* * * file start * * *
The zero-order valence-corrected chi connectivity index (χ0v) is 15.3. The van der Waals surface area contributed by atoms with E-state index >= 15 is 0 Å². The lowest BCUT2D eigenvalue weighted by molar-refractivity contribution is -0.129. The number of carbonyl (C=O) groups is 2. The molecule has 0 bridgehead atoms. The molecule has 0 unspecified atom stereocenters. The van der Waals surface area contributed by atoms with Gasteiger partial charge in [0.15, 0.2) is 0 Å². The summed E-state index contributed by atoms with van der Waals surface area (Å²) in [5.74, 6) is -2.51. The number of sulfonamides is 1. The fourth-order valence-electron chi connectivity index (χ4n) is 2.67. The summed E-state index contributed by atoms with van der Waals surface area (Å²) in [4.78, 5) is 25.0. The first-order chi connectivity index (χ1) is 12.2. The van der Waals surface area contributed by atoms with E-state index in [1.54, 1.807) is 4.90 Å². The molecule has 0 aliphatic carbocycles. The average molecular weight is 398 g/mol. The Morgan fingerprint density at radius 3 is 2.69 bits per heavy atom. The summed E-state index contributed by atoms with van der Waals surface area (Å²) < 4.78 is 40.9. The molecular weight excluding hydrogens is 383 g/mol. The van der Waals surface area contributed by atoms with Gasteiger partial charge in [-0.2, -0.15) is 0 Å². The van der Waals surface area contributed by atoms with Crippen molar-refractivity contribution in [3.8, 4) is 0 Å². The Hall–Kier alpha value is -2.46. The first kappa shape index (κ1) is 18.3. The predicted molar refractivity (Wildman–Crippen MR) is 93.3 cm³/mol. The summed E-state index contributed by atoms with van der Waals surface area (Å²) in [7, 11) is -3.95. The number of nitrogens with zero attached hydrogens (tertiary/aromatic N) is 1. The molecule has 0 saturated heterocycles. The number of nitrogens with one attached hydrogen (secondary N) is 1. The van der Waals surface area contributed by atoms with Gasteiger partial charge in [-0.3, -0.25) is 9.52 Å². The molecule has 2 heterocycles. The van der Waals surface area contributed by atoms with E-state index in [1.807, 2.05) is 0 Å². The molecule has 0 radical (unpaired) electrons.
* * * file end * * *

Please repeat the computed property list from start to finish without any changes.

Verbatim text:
The zero-order valence-corrected chi connectivity index (χ0v) is 15.3. The van der Waals surface area contributed by atoms with E-state index >= 15 is 0 Å². The lowest BCUT2D eigenvalue weighted by molar-refractivity contribution is -0.129. The number of carbonyl (C=O) groups is 2. The molecule has 0 bridgehead atoms. The molecule has 0 unspecified atom stereocenters. The van der Waals surface area contributed by atoms with Gasteiger partial charge in [0.15, 0.2) is 0 Å². The summed E-state index contributed by atoms with van der Waals surface area (Å²) in [5.74, 6) is -2.51. The number of sulfonamides is 1. The fourth-order valence-electron chi connectivity index (χ4n) is 2.67. The summed E-state index contributed by atoms with van der Waals surface area (Å²) in [4.78, 5) is 25.0. The first-order chi connectivity index (χ1) is 12.2. The van der Waals surface area contributed by atoms with E-state index in [1.54, 1.807) is 4.90 Å². The molecule has 0 aliphatic carbocycles. The average molecular weight is 398 g/mol. The Morgan fingerprint density at radius 3 is 2.69 bits per heavy atom. The summed E-state index contributed by atoms with van der Waals surface area (Å²) < 4.78 is 40.9. The molecular weight excluding hydrogens is 383 g/mol. The van der Waals surface area contributed by atoms with Gasteiger partial charge in [-0.2, -0.15) is 0 Å². The van der Waals surface area contributed by atoms with Crippen molar-refractivity contribution in [3.8, 4) is 0 Å². The Hall–Kier alpha value is -2.46. The first kappa shape index (κ1) is 18.3. The predicted molar refractivity (Wildman–Crippen MR) is 93.3 cm³/mol. The summed E-state index contributed by atoms with van der Waals surface area (Å²) in [7, 11) is -3.95. The number of nitrogens with zero attached hydrogens (tertiary/aromatic N) is 1. The molecule has 0 saturated heterocycles. The number of nitrogens with one attached hydrogen (secondary N) is 1. The van der Waals surface area contributed by atoms with Gasteiger partial charge in [-0.3, -0.25) is 9.52 Å². The molecule has 2 heterocycles. The van der Waals surface area contributed by atoms with E-state index in [1.807, 2.05) is 0 Å². The molecule has 0 radical (unpaired) electrons.